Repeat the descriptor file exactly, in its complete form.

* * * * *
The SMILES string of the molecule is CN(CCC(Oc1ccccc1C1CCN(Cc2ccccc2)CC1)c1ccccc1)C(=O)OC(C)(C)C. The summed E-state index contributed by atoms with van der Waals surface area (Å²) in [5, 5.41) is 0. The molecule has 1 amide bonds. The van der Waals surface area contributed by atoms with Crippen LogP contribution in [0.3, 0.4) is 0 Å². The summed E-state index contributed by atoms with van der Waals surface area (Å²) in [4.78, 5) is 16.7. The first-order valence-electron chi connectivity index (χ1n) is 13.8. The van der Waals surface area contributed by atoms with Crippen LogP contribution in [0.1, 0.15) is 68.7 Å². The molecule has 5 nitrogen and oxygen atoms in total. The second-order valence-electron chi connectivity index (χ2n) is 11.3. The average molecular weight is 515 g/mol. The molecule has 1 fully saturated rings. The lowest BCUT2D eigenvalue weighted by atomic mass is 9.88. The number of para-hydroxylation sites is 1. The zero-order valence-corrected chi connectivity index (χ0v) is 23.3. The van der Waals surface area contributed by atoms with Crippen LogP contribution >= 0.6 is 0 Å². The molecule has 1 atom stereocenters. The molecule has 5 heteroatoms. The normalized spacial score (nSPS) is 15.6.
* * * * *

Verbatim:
The SMILES string of the molecule is CN(CCC(Oc1ccccc1C1CCN(Cc2ccccc2)CC1)c1ccccc1)C(=O)OC(C)(C)C. The summed E-state index contributed by atoms with van der Waals surface area (Å²) in [5, 5.41) is 0. The molecule has 1 amide bonds. The van der Waals surface area contributed by atoms with Crippen LogP contribution in [0.3, 0.4) is 0 Å². The summed E-state index contributed by atoms with van der Waals surface area (Å²) in [4.78, 5) is 16.7. The first-order valence-electron chi connectivity index (χ1n) is 13.8. The van der Waals surface area contributed by atoms with Crippen LogP contribution in [0.1, 0.15) is 68.7 Å². The molecule has 5 nitrogen and oxygen atoms in total. The second-order valence-electron chi connectivity index (χ2n) is 11.3. The average molecular weight is 515 g/mol. The molecule has 1 fully saturated rings. The lowest BCUT2D eigenvalue weighted by atomic mass is 9.88. The number of para-hydroxylation sites is 1. The zero-order valence-corrected chi connectivity index (χ0v) is 23.3. The van der Waals surface area contributed by atoms with Crippen LogP contribution >= 0.6 is 0 Å². The molecule has 1 atom stereocenters. The molecule has 5 heteroatoms. The normalized spacial score (nSPS) is 15.6.